Have you recently filed a consumer proposal and are concerned about how it may affect your ability to get funding through the Ontario Student Assistance Program (OSAP)?
The good news is that obtaining an OSAP loan while you’re in a consumer proposal (or bankruptcy) is possible. You’ll need to submit additional information with your application for the OSAP program to decide whether you qualify for financing.
However, even with a complete application, there’s no guarantee you’ll get approved for funding. OSAP reviews each application on a case-by-case basis and will assess various factors to determine your eligibility.
This article will explain how you can apply for an OSAP loan after filing a consumer proposal or personal bankruptcy.
Why it’s harder to get an OSAP loan after filing a consumer proposal
Your credit score will significantly decline when you file for insolvency through a consumer proposal (or bankruptcy). And with bad credit, getting a loan application approved will prove more challenging. Lenders will perceive you as a high-risk borrower and will be less willing to extend financing to you.
Can you get an OSAP loan with bad credit?
Can you still get an OSAP loan if you have bad credit? The short answer is it depends.
If you’re 22 or older, the government will run a credit check on you to review your credit history. They’ll look to see whether you have been delinquent for more than 90 days on three or more credit accounts (with a combined value of $1000 or more) in the past three years. If they find evidence of this delinquency, you’ll be ineligible to receive funding through OSAP.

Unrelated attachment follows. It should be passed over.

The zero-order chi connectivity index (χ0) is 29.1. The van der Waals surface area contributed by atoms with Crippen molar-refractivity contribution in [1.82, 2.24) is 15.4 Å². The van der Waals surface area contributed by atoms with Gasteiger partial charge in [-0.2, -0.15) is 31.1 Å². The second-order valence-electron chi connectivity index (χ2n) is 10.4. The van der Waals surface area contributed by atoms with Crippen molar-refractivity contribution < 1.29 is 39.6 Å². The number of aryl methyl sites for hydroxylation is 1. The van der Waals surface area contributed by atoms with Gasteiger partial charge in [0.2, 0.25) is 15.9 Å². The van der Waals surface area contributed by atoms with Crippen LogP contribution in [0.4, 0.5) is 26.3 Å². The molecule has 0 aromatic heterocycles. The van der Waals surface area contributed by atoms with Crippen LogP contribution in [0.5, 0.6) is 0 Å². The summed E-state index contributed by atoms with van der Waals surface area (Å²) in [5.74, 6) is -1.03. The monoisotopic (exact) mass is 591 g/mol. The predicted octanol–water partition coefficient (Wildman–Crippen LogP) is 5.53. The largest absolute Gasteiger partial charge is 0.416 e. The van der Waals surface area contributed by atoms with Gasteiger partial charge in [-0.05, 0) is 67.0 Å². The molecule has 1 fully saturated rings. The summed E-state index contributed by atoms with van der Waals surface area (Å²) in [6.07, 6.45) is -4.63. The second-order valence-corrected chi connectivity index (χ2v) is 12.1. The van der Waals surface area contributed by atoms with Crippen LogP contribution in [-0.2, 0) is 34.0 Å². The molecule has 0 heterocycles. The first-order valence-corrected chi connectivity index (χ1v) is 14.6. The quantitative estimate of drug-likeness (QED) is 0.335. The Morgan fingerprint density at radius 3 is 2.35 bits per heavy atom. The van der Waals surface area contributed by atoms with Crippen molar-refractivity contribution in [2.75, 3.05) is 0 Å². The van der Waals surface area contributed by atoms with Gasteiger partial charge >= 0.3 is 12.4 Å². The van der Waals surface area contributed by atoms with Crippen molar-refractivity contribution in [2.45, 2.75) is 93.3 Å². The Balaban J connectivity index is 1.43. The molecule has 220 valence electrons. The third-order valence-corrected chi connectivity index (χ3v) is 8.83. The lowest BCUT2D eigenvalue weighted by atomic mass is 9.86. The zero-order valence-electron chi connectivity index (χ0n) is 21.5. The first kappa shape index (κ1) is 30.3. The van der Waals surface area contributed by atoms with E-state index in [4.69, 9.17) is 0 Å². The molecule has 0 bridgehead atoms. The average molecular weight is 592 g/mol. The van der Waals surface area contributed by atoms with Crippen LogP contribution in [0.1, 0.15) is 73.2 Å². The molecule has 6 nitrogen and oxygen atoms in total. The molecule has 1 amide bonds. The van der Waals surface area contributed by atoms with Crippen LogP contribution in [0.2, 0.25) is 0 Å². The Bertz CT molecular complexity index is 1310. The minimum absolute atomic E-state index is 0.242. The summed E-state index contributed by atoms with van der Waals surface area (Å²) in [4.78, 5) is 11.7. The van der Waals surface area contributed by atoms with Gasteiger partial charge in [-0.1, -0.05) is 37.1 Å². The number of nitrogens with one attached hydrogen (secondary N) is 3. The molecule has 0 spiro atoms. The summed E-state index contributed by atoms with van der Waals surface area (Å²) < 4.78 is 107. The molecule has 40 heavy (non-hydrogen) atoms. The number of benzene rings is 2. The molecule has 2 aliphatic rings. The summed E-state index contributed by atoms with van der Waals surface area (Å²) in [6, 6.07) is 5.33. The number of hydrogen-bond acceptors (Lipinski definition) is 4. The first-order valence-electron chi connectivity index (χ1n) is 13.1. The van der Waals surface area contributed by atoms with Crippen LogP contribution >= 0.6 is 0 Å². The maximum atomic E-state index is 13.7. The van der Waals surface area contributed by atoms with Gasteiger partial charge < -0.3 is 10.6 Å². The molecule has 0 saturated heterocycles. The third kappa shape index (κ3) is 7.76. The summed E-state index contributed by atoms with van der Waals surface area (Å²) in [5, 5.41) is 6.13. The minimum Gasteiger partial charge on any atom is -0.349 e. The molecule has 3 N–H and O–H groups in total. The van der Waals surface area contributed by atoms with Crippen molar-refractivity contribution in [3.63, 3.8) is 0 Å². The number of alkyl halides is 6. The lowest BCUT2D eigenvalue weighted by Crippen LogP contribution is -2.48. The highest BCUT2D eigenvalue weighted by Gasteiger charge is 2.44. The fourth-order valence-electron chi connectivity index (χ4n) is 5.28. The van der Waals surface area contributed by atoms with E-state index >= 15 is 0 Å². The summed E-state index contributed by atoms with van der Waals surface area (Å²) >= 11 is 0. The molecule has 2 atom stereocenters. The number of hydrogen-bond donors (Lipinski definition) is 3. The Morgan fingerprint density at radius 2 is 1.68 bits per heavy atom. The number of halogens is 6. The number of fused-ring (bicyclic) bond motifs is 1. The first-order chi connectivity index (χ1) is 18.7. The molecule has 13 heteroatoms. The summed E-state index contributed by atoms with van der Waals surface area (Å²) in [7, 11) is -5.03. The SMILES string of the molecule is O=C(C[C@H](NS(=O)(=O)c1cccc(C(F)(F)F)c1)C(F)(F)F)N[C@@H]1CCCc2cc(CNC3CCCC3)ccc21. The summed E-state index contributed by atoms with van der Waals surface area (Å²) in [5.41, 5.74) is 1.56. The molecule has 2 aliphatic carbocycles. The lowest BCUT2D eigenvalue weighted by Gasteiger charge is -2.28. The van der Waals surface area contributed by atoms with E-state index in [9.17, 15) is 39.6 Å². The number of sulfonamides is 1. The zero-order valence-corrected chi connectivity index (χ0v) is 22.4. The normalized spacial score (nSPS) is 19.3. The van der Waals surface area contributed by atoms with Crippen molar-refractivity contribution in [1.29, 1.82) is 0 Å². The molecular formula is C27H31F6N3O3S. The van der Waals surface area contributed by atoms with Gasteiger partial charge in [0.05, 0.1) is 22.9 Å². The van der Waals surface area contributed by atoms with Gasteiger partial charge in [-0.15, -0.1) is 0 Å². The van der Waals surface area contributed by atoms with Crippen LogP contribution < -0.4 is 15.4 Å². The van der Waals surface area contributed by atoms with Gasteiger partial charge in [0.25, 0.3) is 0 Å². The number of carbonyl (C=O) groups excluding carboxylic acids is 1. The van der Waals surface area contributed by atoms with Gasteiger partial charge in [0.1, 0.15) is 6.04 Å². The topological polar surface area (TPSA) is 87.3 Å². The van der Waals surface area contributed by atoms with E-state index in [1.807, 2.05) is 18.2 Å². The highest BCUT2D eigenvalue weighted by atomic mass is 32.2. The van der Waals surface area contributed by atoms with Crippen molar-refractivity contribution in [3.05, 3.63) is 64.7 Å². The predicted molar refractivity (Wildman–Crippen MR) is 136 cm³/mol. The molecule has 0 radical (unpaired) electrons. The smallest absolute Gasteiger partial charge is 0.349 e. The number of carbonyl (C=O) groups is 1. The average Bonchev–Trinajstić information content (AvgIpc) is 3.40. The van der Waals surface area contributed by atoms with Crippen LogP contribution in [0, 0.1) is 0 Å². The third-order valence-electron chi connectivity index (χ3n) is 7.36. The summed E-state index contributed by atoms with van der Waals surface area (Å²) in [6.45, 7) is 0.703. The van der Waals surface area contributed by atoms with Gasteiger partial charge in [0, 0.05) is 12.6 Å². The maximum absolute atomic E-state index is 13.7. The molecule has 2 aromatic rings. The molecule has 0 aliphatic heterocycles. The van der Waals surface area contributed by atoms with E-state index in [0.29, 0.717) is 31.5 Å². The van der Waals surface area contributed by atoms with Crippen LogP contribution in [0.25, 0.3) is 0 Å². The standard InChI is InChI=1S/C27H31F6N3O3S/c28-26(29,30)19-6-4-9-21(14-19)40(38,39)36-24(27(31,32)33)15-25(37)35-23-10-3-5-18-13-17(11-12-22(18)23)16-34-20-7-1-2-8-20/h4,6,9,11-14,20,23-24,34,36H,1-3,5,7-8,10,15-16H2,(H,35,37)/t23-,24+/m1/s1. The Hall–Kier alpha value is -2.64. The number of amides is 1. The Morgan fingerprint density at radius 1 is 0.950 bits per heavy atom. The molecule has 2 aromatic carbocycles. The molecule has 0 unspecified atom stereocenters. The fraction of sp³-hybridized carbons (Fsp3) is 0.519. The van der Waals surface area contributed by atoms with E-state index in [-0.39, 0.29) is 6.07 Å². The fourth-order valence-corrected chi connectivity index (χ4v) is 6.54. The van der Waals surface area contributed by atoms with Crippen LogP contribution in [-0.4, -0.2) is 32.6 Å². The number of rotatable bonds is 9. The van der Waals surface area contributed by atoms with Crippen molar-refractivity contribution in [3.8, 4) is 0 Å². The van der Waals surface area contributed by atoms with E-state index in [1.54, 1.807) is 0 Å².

What happens if you fail this credit check? You can send a credit check appeal to the OSAP Appeal Board if your poor credit history is due to financial difficulties beyond your control. You’ll also need to prove that you’ll be able to repay your student loans in the future. If your appeal is successful, you may receive an OSAP loan despite your tarnished credit score.
How to get an OSAP loan while in a consumer proposal
There’s nothing to prevent you from applying for OSAP funding with an active consumer proposal (or bankruptcy). What’s key is properly disclosing the details of your proposal, including your discharge status. The OSAP program will use this information as part of the application review process and decide whether to grant you financing.
While each case is different, in general, you’re more likely to receive approval for an OSAP loan if:
- It’s your first time applying
- You don’t have previous student loans or other government debts that are in default and included in your consumer proposal
- You’re current with your consumer proposal payments
Complete the OSAP application form
The first thing you’ll need to do is complete an OSAP application form. Ensure you fill out each section thoroughly, especially those that pertain to insolvency. Otherwise, your application will be rejected.
The OSAP application form contains three questions that relate to consumer proposals, which appear on page 17:
- Question #610: Have you ever filed for bankruptcy or initiated a related event?
- Question #611: Is your bankruptcy discharged?
- Question #612: What is the date you filed for bankruptcy or initiated a related event?
The term “related event” refers to any insolvency proceeding under the Bankruptcy and Insolvency Act. Naturally, this includes a consumer proposal.
Provide the required documentation about your consumer proposal
Let’s say you answered “yes” to question #610 and “no” to question #611. In other words, you have not yet completed your consumer proposal. In this scenario, you’ll need to provide OSAP with a letter from your Licensed Insolvency Trustee that confirms the following: